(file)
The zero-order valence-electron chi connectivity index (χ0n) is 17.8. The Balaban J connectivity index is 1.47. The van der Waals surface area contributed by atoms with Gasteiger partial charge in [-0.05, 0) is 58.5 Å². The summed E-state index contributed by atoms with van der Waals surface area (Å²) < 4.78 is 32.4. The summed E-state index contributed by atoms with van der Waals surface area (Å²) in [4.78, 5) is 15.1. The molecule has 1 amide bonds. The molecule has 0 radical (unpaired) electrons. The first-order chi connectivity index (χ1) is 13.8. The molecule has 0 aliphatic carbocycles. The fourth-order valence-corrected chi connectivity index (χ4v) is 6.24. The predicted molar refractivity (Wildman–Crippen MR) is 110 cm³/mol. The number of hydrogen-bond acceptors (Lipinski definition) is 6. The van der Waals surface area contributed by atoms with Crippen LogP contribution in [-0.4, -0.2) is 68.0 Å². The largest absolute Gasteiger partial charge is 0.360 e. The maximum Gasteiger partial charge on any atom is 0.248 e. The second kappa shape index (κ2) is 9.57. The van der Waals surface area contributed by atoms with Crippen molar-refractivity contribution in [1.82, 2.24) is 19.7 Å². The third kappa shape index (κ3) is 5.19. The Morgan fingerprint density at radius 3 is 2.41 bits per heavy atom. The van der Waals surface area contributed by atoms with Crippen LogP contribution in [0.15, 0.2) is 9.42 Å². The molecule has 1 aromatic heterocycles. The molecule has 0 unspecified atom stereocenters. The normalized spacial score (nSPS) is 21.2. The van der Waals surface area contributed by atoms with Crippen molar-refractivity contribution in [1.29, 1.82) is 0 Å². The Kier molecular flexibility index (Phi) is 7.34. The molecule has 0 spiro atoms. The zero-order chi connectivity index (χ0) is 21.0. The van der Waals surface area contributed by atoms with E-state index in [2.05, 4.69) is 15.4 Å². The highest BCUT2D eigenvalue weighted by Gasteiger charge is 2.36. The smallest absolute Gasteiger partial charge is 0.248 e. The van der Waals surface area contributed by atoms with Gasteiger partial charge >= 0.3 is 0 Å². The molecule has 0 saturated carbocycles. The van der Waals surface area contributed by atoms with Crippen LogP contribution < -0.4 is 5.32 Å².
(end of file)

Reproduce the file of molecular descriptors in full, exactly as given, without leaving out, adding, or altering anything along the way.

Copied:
The zero-order valence-electron chi connectivity index (χ0n) is 17.8. The Balaban J connectivity index is 1.47. The van der Waals surface area contributed by atoms with Gasteiger partial charge in [-0.05, 0) is 58.5 Å². The summed E-state index contributed by atoms with van der Waals surface area (Å²) < 4.78 is 32.4. The summed E-state index contributed by atoms with van der Waals surface area (Å²) in [4.78, 5) is 15.1. The molecule has 1 amide bonds. The molecule has 0 radical (unpaired) electrons. The first-order chi connectivity index (χ1) is 13.8. The molecule has 0 aliphatic carbocycles. The fourth-order valence-corrected chi connectivity index (χ4v) is 6.24. The predicted molar refractivity (Wildman–Crippen MR) is 110 cm³/mol. The number of hydrogen-bond acceptors (Lipinski definition) is 6. The van der Waals surface area contributed by atoms with Crippen LogP contribution in [-0.4, -0.2) is 68.0 Å². The largest absolute Gasteiger partial charge is 0.360 e. The maximum Gasteiger partial charge on any atom is 0.248 e. The second kappa shape index (κ2) is 9.57. The van der Waals surface area contributed by atoms with Crippen molar-refractivity contribution in [1.82, 2.24) is 19.7 Å². The third kappa shape index (κ3) is 5.19. The Morgan fingerprint density at radius 3 is 2.41 bits per heavy atom. The van der Waals surface area contributed by atoms with Crippen LogP contribution in [0.15, 0.2) is 9.42 Å². The molecule has 1 aromatic heterocycles. The molecule has 0 unspecified atom stereocenters. The normalized spacial score (nSPS) is 21.2. The van der Waals surface area contributed by atoms with Crippen molar-refractivity contribution in [1.29, 1.82) is 0 Å². The Kier molecular flexibility index (Phi) is 7.34. The molecule has 0 spiro atoms. The zero-order chi connectivity index (χ0) is 21.0. The van der Waals surface area contributed by atoms with E-state index in [2.05, 4.69) is 15.4 Å². The highest BCUT2D eigenvalue weighted by Gasteiger charge is 2.36. The smallest absolute Gasteiger partial charge is 0.248 e. The van der Waals surface area contributed by atoms with Gasteiger partial charge >= 0.3 is 0 Å². The molecule has 0 saturated carbocycles. The van der Waals surface area contributed by atoms with Crippen LogP contribution < -0.4 is 5.32 Å².